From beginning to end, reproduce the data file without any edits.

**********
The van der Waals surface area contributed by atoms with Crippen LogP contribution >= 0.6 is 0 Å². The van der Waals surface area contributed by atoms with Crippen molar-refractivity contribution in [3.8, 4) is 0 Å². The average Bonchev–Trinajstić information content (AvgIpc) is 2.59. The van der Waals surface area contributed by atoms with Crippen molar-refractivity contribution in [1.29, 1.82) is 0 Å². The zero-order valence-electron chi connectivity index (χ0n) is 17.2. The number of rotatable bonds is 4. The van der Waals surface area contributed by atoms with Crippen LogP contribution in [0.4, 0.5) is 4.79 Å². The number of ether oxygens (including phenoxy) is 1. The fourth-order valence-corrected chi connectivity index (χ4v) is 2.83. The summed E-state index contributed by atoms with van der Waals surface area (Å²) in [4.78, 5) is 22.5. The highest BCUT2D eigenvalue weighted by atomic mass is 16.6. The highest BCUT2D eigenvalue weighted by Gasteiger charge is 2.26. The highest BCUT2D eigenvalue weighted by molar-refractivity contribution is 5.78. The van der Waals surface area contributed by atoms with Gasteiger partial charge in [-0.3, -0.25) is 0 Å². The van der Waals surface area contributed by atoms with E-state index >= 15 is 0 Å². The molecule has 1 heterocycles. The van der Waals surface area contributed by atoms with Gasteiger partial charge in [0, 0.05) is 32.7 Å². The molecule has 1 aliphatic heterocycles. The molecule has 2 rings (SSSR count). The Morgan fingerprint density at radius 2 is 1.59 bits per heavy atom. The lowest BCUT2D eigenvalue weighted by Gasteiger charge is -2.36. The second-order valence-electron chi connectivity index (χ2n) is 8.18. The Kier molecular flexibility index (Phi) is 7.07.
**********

The van der Waals surface area contributed by atoms with Crippen LogP contribution >= 0.6 is 0 Å². The van der Waals surface area contributed by atoms with Crippen molar-refractivity contribution in [3.8, 4) is 0 Å². The average Bonchev–Trinajstić information content (AvgIpc) is 2.59. The van der Waals surface area contributed by atoms with Crippen molar-refractivity contribution in [1.29, 1.82) is 0 Å². The zero-order valence-electron chi connectivity index (χ0n) is 17.2. The number of rotatable bonds is 4. The van der Waals surface area contributed by atoms with Crippen LogP contribution in [0.4, 0.5) is 4.79 Å². The number of ether oxygens (including phenoxy) is 1. The fourth-order valence-corrected chi connectivity index (χ4v) is 2.83. The summed E-state index contributed by atoms with van der Waals surface area (Å²) in [4.78, 5) is 22.5. The highest BCUT2D eigenvalue weighted by atomic mass is 16.6. The highest BCUT2D eigenvalue weighted by Gasteiger charge is 2.26. The highest BCUT2D eigenvalue weighted by molar-refractivity contribution is 5.78. The van der Waals surface area contributed by atoms with Gasteiger partial charge in [-0.3, -0.25) is 0 Å². The van der Waals surface area contributed by atoms with E-state index >= 15 is 0 Å². The molecule has 1 heterocycles. The van der Waals surface area contributed by atoms with Gasteiger partial charge in [0, 0.05) is 32.7 Å². The molecule has 1 aliphatic heterocycles. The molecule has 2 rings (SSSR count). The Morgan fingerprint density at radius 2 is 1.59 bits per heavy atom. The lowest BCUT2D eigenvalue weighted by Gasteiger charge is -2.36. The second-order valence-electron chi connectivity index (χ2n) is 8.18. The Kier molecular flexibility index (Phi) is 7.07.